“Overlooked Historical Treasure”
4 of 5 stars Reviewed November 6, 2013

Positives: much to see in a small area; well-preserved and documented history
Negatives: out-of-the-way community; closes at 4:45 p.m.

Although my wife and I attended public school in Oklahoma, we learned about Goliad and the importance this area played in Texas' battle for independence. I'd actually passed the site once, during a high school trip. In fact, I recall seeing it from a distance as the bus rolled north on Highway 183..

In many ways, this presidio reminds us of Mission San Jose', a part of the National Park System in San Antonio. Both are similar in shape and size. Both are reconstructions of original settlements. Both surround chapels that are home to active parishes. Each features excellent historical displays.

From my perspective, this location is more significant because of the Palm Sunday massacre and other activities related to the struggle for Texas independence.

Curators have done an excellent job of recording events and presenting artifacts in an interesting manner. Taking it all in requires several hours. Unfortunately, we visited on a travel day, so our schedule was very tight. We'd already toured nearby Goliad State Park; only about an hour remained to see what we could before closing time.

To make the most of our experience, my wife stayed inside the museum to look at exhibits and watch a documentary while I went to the courtyard and chapel to take as many photos as possible.

Although they close at 4:45, a museum employee encouraged my wife to go across and look inside the chapel. She even stayed late for us. My wife agreed she'd have missed something special had she not looked inside.

If you plan travel through this area and are interested in American history, this is a must-see location.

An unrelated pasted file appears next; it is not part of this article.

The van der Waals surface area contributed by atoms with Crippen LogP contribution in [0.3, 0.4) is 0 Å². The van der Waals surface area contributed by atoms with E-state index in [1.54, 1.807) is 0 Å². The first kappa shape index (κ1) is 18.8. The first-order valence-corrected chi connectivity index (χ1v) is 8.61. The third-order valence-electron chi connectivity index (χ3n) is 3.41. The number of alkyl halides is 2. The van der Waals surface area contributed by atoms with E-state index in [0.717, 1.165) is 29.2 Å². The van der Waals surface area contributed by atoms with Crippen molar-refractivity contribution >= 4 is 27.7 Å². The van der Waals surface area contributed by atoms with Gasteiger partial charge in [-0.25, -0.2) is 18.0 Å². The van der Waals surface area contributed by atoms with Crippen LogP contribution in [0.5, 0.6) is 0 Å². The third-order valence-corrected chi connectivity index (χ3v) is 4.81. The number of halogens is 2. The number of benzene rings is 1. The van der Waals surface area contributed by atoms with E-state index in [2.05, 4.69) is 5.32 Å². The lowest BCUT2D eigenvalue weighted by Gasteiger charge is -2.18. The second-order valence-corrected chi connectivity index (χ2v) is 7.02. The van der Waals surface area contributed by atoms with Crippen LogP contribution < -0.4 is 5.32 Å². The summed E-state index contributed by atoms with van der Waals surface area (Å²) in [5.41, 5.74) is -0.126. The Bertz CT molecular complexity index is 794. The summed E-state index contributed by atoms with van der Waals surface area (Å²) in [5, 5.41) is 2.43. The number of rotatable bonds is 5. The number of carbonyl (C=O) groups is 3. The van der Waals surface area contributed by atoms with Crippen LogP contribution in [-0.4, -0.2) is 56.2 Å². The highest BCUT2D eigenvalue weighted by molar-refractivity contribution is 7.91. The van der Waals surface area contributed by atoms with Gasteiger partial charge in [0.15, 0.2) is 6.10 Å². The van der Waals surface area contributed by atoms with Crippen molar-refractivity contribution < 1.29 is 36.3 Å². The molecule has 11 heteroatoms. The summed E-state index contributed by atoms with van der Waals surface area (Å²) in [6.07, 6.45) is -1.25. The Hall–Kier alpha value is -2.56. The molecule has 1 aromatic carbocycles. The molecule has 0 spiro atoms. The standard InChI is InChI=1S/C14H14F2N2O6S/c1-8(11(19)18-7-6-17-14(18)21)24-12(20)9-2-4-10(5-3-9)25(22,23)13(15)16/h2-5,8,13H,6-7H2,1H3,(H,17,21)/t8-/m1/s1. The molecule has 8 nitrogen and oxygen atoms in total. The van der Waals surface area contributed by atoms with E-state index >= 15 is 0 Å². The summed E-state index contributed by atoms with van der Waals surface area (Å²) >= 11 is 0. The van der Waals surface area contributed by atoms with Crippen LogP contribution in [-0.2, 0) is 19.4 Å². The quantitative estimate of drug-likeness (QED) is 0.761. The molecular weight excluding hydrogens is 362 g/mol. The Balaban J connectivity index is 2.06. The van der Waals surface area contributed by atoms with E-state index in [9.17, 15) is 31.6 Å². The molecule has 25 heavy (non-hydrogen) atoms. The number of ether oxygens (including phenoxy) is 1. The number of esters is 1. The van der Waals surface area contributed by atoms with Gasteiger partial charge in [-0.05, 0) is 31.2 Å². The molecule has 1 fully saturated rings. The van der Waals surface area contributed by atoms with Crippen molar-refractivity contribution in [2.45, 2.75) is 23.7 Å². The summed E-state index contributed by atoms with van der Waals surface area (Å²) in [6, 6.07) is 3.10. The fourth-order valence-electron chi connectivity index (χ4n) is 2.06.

The presidio is just one of many landmarks here. A memorial to James Fannin and other Texans massacred here is a block east of the fort. The birthplace of General Ignacio Zaragoza (a notable Mexican military commander) is across the street to the west. Goliad State Park, featuring Mission Espiritu Santo Historic Site, is about a quarter-mile north, on the opposite bank of the San Antonio River.

We'd like to return in the near future and stay overnight at an area hotel. Between historic sites along the river and scenic downtown Goliad, there's a lot to visit within a compact space.

Visited September 2013
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Vancouver, Canada
Top Contributor
96 reviews 96 reviews
13 attraction reviews
Reviews in 58 cities Reviews in 58 cities
45 helpful votes 45 helpful votes
“Peace in a place of tragedy”
5 of 5 stars Reviewed October 29, 2013 via mobile

Can not add much to the review by Brooklet425 below but as a non Texan history buff this was a real find. Have been to the Alamo and knew its story but really did not know of the significance of this Presidio to Texas and US history. Armed struggles can bring out the best and worst in people. Nowadays we just learn about it almost instantaneously. The church of the presidio has been in use since the 1700's. It is quiet, simple in its beauty and feels very peaceful in this place of great tragedy.

Visited October 2013